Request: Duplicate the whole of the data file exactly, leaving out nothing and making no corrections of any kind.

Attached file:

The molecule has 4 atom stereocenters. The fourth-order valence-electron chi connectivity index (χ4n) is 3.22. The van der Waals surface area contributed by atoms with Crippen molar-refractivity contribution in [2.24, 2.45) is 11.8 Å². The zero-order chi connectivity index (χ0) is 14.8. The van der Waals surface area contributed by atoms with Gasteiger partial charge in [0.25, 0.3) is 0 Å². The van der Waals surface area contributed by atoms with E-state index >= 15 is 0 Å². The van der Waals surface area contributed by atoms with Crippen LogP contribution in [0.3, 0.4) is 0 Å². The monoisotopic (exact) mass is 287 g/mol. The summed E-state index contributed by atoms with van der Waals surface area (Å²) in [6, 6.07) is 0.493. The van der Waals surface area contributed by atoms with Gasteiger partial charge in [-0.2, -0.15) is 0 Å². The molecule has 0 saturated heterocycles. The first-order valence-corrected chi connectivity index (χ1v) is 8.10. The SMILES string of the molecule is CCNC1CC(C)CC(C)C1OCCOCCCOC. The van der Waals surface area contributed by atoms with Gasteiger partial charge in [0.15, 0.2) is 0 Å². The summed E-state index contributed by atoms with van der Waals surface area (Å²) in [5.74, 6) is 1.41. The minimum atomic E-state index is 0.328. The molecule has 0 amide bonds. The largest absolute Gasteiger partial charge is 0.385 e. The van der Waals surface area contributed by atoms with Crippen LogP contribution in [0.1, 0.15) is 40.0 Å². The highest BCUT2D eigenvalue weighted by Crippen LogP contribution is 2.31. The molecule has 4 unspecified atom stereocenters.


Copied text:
The molecule has 4 atom stereocenters. The fourth-order valence-electron chi connectivity index (χ4n) is 3.22. The van der Waals surface area contributed by atoms with Crippen molar-refractivity contribution in [2.24, 2.45) is 11.8 Å². The zero-order chi connectivity index (χ0) is 14.8. The van der Waals surface area contributed by atoms with Gasteiger partial charge in [0.25, 0.3) is 0 Å². The van der Waals surface area contributed by atoms with E-state index >= 15 is 0 Å². The van der Waals surface area contributed by atoms with Crippen LogP contribution in [0.3, 0.4) is 0 Å². The monoisotopic (exact) mass is 287 g/mol. The summed E-state index contributed by atoms with van der Waals surface area (Å²) in [6, 6.07) is 0.493. The van der Waals surface area contributed by atoms with Gasteiger partial charge in [-0.2, -0.15) is 0 Å². The molecule has 0 saturated heterocycles. The first-order valence-corrected chi connectivity index (χ1v) is 8.10. The SMILES string of the molecule is CCNC1CC(C)CC(C)C1OCCOCCCOC. The van der Waals surface area contributed by atoms with Gasteiger partial charge in [0.15, 0.2) is 0 Å². The summed E-state index contributed by atoms with van der Waals surface area (Å²) in [5.74, 6) is 1.41. The minimum atomic E-state index is 0.328. The molecule has 0 amide bonds. The largest absolute Gasteiger partial charge is 0.385 e. The van der Waals surface area contributed by atoms with Crippen LogP contribution in [0.1, 0.15) is 40.0 Å². The highest BCUT2D eigenvalue weighted by Crippen LogP contribution is 2.31. The molecule has 4 unspecified atom stereocenters.